Guest post: Benchmarking the adoption of the UN Guiding Principles by large firms operating in Ireland

I am very pleased to share this guest post from Benn F. Hogan, Visiting Researcher at the Centre for Social Innovation at the Trinity Business School in Dublin. You can follow him @bennhogan

On 25 November, the Centre for Social Innovation in Trinity Business School held a webinar to launch our 2020 benchmark report, Irish Business and Human Rights: A snapshot of large firms operating in Ireland. The report utilises the Corporate Human Rights Benchmark (CHRB) Core UNGP Indicator Assessment methodology to review firms’ disclosure on their approach to human rights.

The report benchmarks the 50 largest publicly-listed companies operating in Ireland, through a review of publicly available documentation, including human rights policies, non-financial reports and other relevant documents.

Uniquely among assessments using this methodology, we have also reviewed 10 of the largest state-owned enterprises. Doing so recognises the position of semi-states as ‘role models’ for the broader economy, as envisioned by the UN Guiding Principles on Business and Human Rights (UNGPs).

Consisting of thirteen indicators, the methodology assesses public documentation across three indicator themes: Governance and policy commitments, Embedding respect and human rights due diligence, and Remedies and grievance mechanisms. These three themes align to the three key ‘asks’ of business articulated in the UNGPs: setting a policy, conducting human rights due diligence and, where harm occurs, providing victims with access to effective remedy.

In considering publicly available documents, the benchmark seeks to provide a transparent measure of a firm’s disclosure of their approach to human rights. Investors, consumers and policymakers are increasingly focused on this issue. A low score – indicating a lack of relevant information – means that these audiences cannot make informed decisions and society at large remains in the dark about a company’s intentions and impact.

Results: Top 50 publicly-listed companies

Companies performed poorly across all three indicator themes, with 74% of companies in our sample of the 50 largest publicly-listed companies scoring below 30% of the available marks. While there were a number of outliers scoring higher marks, Figure 1 demonstrates shows that 88% of companies scored below half of the marks available.

The most common score for 9 of the 13 indicators was zero, with all six indicators in the second theme falling into this bracket. Average scores for each theme can be seen in Figure 2. Human Rights due diligence (indicators B.2.1–B.2.5) and remediation (indicators A.1.5, C.7) were notably low scoring. For instance, just one company scored a point on B.2.4, which considers the tracking component of human rights due diligence.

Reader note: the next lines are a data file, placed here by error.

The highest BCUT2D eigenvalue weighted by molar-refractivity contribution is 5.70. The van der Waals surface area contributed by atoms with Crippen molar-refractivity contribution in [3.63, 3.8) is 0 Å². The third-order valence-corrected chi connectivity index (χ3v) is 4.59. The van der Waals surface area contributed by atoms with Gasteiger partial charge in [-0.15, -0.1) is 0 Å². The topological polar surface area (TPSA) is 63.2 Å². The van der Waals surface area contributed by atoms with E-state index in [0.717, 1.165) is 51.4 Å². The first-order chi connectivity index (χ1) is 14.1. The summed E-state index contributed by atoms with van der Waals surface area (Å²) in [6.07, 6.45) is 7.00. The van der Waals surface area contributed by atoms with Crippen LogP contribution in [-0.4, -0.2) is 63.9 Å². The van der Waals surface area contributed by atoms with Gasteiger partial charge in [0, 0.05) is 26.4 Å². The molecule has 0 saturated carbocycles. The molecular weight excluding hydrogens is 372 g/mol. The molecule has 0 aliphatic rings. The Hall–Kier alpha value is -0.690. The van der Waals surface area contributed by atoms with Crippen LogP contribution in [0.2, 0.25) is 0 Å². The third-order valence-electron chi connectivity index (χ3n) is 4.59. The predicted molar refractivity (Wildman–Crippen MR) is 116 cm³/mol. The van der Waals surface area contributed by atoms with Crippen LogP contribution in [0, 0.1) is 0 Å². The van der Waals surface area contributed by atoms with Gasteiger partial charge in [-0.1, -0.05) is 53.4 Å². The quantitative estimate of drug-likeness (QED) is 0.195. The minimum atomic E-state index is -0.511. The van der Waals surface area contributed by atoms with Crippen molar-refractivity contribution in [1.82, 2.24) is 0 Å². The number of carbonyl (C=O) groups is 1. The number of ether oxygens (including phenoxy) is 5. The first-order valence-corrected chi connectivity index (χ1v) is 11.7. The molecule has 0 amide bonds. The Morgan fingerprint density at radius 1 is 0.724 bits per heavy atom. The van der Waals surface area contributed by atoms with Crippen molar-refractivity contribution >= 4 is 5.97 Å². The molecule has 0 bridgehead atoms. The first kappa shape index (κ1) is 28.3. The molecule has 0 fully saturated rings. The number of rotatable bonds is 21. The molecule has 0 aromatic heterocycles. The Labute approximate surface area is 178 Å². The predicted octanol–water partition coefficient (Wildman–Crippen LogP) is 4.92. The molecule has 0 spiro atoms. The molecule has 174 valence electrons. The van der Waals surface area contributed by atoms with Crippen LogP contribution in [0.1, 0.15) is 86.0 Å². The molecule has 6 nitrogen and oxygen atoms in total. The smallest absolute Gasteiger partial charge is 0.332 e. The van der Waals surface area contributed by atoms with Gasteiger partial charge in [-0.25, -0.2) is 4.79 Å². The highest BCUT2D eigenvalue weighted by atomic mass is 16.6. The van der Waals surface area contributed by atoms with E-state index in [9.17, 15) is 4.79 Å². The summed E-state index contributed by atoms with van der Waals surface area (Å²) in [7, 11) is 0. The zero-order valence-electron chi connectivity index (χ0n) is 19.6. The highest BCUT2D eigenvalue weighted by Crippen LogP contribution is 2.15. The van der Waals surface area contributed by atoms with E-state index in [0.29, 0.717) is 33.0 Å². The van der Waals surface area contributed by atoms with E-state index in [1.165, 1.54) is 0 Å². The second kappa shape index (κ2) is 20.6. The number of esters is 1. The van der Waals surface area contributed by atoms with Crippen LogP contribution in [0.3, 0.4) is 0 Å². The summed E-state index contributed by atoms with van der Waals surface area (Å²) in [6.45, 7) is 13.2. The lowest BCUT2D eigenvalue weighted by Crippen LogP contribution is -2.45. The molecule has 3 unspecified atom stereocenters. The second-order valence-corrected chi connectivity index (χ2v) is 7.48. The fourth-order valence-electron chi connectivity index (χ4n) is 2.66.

Results: State-owned enterprises

State owned enterprises scored even lower than their corporate counterparts, with none scoring above 15.4% of the available points (4/26). The UNGPs place a specific responsibility on states to advance corporate respect for human rights through semi-state companies. As the UNGPs approach their tenth anniversary in 2021, the report suggests this has yet to occur in Ireland.

Launch

Speaking at the launch event, Minister for Foreign Affairs and Defence, Simon Coveney TD, welcomed what he termed a “valuable baseline for many Irish companies”. Mary Lawlor, UN Special Rapporteur on Human Rights Defenders, offered introductory remarks underscoring the importance of the corporate responsibility to respect human rights. Simon McKeever, CEO of the Irish Exporters Association, spoke of the growing importance of sustainability issues to industry.

Following a presentation of the results, a panel discussion included remarks from Siobhan Curran (Chair, Irish Coalition for Business and Human Rights), Sarah Kavanagh (Deputy Director, Human Rights Unit, Department of Foreign Affairs),  Mark Kennedy (Managing Partner, Mazars Ireland), Martha O’Hagan-Luff (Assistant Professor of Finance, TCD) and Catie Shavin (Director, Global Business Initiative on Human Rights).

Conclusion

The report’s findings demonstrate that much work remains for all companies. The findings suggest many have yet to engage with the UNGPs in practice, or at least have yet to report that they are engaging with them.

We have, however, found evidence that inclusion in such research can drive disclosure. Kerry Group – which was included in our pilot of the methodology in 2019, and is also a constituent of the CHRB’s international sample – saw a marked increase in its score through the publication of an 8-page Human Rights Statement.

While increased disclosure does not necessarily imply increased action on the ground, we nevertheless believe that driving greater transparency can help to better identify issues and challenges. It can also allow for the design of effective policy responses that advance the corporate responsibility to respect human rights in an evidence-based manner.

The report concludes by offering a set of recommendations to companies and to the Irish Government. The recommendations recognise that sound policy action – including support for mandatory human rights due diligence measures – is necessary to ensure that, ten years after their adoption by the Human Rights Council, the UNGPs are translated into action by more than just a few leading businesses.

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